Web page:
Dartmoor Gliding News-Saturday 14th April 2018

Finally there was some promise in a Saturday weather forecast. Driving to the airfield through the early morning fog led me passed several magnificent magnolia trees in full bloom which definitely raised spirits by reinforcing the idea that spring is finally winning it's battle against the winter weather.

Although there was blue sky above the airfield it was obvious that visibility was going to be relatively poor at perhaps 5 miles but with the fresh south easterly breeze sometimes swinging to the east it was game on.

K13's waiting to go.
The very keen group of assembled members quickly had the gliders and equipment ready to go. The early morning cloud revealed some wave bars in the area but by first launch these had all disappeared. The air was quite buoyant from the first launches but finding that elusive thermal was the order of the day. Several flights were extended beyond normal circuits and then suddenly things got going with 3 flights approaching the half hour mark. Later in the day, the wave made a re-appearance although it was never really very strong with definite bars giving 0 to 1/2 knots. Careful flying would allow extended soaring at launch height. Interesting.

One Day Course Candidate, Brian Cunningham, waiting for another flight
We welcomed Brian Cunningham today who joined us for a One Day Course. Brian was able to enjoy all the best soaring that the day had to offer and was making good progress flying the K13 by the end of the day. We also had visits from Martin Strawbridge and Chris Pope both of  who joined us for Air Experience flights.

Visitor Martin Strawbridge
Visitor Chris Pope and family
Instructor Rick Wiles was kept busy today with club members today all of whom were keen to re-establish their flying status after the winter lay offs. This seemed to involve quite a few practice launch failures which were handled efficiently by pilots and ground crew alike. Experienced pilot Joe Nobbs re-soloed after a lay off.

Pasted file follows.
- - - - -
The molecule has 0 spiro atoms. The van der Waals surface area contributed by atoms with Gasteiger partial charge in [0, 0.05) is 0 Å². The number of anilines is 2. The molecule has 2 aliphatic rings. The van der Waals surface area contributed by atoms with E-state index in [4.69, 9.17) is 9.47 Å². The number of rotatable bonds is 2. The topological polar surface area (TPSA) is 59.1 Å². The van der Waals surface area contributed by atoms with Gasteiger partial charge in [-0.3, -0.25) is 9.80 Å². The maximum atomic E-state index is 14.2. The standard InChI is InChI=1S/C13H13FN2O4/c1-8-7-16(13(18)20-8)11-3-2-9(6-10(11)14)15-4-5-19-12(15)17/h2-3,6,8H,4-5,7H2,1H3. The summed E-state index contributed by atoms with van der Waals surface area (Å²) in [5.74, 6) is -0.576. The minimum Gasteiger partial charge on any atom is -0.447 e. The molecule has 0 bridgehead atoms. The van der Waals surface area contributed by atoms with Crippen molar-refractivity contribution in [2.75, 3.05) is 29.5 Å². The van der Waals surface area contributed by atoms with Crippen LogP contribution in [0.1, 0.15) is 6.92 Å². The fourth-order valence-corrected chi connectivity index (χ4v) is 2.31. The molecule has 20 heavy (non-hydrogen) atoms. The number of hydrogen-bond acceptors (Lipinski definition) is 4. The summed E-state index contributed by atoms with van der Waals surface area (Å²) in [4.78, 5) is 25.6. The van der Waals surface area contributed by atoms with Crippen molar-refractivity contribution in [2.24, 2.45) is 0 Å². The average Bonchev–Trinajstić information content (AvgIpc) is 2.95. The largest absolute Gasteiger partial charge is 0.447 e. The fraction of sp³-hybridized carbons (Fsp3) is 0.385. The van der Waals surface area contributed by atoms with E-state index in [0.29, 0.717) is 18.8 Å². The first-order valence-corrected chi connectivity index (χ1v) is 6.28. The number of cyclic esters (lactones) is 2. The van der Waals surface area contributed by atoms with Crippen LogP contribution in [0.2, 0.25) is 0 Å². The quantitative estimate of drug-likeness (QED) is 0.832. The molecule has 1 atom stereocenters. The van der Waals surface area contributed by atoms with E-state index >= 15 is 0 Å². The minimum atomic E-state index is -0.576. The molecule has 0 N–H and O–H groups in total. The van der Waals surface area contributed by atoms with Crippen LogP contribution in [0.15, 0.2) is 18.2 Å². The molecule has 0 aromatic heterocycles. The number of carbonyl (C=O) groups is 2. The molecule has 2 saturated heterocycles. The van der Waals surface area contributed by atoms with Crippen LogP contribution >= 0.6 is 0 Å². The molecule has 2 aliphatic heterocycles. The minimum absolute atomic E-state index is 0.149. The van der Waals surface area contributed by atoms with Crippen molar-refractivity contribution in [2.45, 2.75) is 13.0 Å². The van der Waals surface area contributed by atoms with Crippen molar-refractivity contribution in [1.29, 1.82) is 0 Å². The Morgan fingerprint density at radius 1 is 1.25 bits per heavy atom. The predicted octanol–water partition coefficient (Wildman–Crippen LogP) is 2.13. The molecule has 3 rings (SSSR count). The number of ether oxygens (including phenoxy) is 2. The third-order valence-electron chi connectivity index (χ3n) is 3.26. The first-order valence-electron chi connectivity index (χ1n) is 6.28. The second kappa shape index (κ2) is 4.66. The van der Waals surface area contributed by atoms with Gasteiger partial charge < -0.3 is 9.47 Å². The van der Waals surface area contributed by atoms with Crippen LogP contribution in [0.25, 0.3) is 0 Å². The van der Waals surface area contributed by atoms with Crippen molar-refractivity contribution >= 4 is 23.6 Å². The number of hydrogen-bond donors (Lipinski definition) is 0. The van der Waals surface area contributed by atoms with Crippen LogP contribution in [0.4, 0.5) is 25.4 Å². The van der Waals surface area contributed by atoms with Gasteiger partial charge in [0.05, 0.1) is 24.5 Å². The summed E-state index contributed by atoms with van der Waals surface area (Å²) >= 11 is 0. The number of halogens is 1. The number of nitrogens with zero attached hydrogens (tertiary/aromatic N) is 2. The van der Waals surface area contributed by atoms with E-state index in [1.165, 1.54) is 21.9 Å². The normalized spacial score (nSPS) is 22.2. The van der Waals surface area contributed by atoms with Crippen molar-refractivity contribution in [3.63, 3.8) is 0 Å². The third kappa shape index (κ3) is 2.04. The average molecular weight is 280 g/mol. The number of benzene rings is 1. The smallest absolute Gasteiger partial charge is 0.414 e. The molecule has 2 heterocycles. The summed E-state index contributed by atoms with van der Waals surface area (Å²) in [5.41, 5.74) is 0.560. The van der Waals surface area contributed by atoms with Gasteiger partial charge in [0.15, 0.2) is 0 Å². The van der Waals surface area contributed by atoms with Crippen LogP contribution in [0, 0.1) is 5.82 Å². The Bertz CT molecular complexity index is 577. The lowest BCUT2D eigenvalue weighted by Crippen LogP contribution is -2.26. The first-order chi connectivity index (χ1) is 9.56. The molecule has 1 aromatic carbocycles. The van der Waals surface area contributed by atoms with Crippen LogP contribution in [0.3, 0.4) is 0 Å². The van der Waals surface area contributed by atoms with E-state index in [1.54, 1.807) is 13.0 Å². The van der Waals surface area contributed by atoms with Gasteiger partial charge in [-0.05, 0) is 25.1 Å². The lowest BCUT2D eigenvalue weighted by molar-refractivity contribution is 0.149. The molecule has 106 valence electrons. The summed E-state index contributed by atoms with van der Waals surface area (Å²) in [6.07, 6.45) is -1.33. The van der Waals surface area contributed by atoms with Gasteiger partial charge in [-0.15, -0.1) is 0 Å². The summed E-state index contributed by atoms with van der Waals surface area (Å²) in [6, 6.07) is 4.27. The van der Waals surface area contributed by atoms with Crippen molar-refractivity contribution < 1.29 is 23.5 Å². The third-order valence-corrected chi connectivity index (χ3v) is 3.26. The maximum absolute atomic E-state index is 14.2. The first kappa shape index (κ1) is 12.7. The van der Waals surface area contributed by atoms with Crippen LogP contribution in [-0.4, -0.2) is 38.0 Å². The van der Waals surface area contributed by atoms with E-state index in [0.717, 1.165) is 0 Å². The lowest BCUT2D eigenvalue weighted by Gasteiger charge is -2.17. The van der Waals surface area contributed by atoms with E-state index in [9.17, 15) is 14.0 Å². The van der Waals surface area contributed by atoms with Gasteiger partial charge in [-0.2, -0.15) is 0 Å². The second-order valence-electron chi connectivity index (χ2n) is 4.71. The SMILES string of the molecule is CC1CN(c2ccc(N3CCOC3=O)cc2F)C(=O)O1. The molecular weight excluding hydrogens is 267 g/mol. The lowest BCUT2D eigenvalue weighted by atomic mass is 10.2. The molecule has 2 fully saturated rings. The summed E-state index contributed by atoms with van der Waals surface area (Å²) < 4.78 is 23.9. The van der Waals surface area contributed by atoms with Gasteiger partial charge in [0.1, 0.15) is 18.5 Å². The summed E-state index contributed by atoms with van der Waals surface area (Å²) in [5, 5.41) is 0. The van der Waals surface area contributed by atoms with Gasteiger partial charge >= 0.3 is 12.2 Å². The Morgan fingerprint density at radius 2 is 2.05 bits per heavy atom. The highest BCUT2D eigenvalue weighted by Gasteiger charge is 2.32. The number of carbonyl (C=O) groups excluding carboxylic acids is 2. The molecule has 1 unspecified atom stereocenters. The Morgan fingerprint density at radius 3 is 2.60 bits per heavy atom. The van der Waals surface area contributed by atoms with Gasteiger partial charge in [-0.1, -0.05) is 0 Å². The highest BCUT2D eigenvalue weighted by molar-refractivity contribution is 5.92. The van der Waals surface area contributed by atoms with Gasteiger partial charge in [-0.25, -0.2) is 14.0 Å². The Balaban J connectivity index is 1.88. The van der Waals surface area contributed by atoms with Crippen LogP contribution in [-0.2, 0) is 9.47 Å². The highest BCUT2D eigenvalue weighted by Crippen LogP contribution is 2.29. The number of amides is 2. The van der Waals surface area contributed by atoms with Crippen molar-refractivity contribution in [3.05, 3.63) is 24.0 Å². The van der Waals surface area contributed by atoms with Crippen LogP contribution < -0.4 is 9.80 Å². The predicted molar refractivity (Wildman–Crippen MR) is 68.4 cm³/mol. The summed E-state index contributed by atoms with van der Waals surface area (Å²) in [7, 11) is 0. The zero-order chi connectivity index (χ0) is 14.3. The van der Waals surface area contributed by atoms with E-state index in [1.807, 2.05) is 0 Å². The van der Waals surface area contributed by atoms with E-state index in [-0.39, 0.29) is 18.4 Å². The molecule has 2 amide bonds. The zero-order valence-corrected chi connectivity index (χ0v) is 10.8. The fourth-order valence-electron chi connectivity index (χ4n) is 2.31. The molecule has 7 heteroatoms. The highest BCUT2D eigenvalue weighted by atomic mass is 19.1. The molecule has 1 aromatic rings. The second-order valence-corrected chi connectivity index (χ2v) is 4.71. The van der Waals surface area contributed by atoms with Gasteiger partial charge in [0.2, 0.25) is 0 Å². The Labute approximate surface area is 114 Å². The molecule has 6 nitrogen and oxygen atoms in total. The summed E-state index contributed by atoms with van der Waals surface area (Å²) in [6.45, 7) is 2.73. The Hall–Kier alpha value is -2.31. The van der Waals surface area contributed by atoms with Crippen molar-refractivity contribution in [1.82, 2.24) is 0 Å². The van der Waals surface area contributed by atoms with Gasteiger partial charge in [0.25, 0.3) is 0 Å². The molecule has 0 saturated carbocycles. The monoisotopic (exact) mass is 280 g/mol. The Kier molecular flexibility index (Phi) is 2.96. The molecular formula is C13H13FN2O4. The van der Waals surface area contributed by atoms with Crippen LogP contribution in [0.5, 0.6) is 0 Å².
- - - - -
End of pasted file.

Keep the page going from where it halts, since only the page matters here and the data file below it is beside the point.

The gliders needed ( and  got ) a good wash at the end of the day
So what a day. Lots of flying with 36 flights in total. Thanks to all who helped, not just Heather for retrieve driving all day but also the winch drivers who provided a first class service all day and all those who helped moving the gliders around the somewhat muddy launchpoint and a special mention for Steve Raine who worked all day as log keeper.

Steve        

Dartmoor Gliding News-Sunday 8th April 2018

Twenty launches, five flights to 2,500ft plus, seven simulated launch failures and a longest flight of 2hrs 27 mins made for a good day at Brentor today. 

Preparations began the evening before, at the AGM, when interest was expressed in the fair weather forecast, but concerns remained over the state of the field as the result of rain which did not clear until well into the afternoon.  An early morning inspection revealed that the launch/landing areas were ‘tenable’, but great care would be needed to avoid causing damage to other areas (which could be be described as a ‘curate’s mill pond’ – good in parts – if you’re a duck..!)  And so it proved that, on occasion, a great deal of teamwork was required to get the gliders from their resting places back to the track but, once there the passage back to the launchpoint was quick and uneventful. 

 K-8B illustrates the N-S divide in the sky that remained almost all day
A host of birds were making the best of the day, with buzzards in abundance exploiting the light northerly ridge lift, whilst skylarks aplenty and possibly the odd swallow made use of the lower air for feeding.